Infrastructure advocates in Washington are giving Transportation Secretary Anthony Foxx an incomplete grade as he reaches the end of a tumultuous first year in office that began with a plane crash in San Francisco and ended with widespread auto recalls.
Foxx was sworn in to become President Obama’s second Transportation chief one year ago Wednesday.
Railway Supply Institute President Thomas Simpson said in an interview with The Hill that Foxx has had “a lot of safety issues thrown at him right out of the box” in his first year in office.
“He was put in a tough position, dealing with airplanes, automobiles,” Simpson said, adding that it was still too early to compare Foxx’s performance to other Transportation secretaries.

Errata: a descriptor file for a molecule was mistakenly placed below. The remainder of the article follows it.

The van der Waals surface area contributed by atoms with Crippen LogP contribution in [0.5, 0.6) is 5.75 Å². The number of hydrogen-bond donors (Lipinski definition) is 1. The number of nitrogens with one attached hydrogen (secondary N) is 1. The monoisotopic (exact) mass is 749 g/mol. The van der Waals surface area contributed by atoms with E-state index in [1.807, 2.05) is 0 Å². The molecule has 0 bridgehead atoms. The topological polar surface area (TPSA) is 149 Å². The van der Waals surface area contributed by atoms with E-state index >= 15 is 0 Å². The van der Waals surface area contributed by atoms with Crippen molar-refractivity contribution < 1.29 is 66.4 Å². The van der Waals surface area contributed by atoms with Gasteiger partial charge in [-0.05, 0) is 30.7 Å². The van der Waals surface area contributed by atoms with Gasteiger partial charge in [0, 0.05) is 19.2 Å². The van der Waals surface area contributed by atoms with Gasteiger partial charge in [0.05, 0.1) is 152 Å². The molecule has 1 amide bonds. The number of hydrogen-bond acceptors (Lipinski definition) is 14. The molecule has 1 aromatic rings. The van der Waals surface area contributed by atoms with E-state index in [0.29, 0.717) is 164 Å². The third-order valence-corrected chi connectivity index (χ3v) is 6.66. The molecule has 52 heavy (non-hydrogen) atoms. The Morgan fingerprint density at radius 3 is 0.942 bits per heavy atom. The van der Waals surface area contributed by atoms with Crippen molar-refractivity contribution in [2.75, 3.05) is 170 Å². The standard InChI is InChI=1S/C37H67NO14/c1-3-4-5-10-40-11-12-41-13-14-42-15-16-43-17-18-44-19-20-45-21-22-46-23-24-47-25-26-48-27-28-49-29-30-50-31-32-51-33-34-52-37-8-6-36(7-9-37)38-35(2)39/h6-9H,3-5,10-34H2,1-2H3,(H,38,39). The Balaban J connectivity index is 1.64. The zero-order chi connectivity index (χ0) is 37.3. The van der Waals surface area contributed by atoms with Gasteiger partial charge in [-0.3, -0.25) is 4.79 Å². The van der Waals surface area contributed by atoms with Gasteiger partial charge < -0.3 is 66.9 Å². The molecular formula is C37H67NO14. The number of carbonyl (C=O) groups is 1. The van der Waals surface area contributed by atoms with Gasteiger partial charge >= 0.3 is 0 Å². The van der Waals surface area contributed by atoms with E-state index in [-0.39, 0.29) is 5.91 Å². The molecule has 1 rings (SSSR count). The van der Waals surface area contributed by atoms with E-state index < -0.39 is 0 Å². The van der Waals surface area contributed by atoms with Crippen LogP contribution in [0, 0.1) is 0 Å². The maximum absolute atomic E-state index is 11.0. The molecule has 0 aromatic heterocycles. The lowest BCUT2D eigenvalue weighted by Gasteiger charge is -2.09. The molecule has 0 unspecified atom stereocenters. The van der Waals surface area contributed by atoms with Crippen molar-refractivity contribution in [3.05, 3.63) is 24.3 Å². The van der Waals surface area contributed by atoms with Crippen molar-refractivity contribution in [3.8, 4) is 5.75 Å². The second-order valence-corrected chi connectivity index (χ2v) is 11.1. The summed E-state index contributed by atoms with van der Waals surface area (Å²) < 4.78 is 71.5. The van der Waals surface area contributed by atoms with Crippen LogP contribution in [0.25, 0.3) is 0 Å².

“I think he’ll do well,” Simpson said. “He’s got a good staff over there. We don’t always agree, but I think the department does a good job.”
Almost immediately after Foxx took over the helm of the Transportation Department, he was forced to deal with the fallout of an Asiana Airlines plane crash landing at San Francisco International Airport over the 2013 Fourth of July weekend.
Safety issues continued to dominate Foxx’s first year in office as a series of passenger and freight rail accidents occurred in the fall, the latter involving the transportation of flammable crude oil shipments.
The second half of Foxx’s first year in office has been dominated by General Motors’s recall of more than 29 million cars, including many that had safety issues going back as far as 2005.
The Transportation Department said Wednesday that Foxx has “made improving safety, and particularly the safe transportation of crude oil, a priority in his first year, in addition to increasing transportation investment, improving efficiency, and using innovation to stretch transportation dollars further.
SOURCE: Keith Laing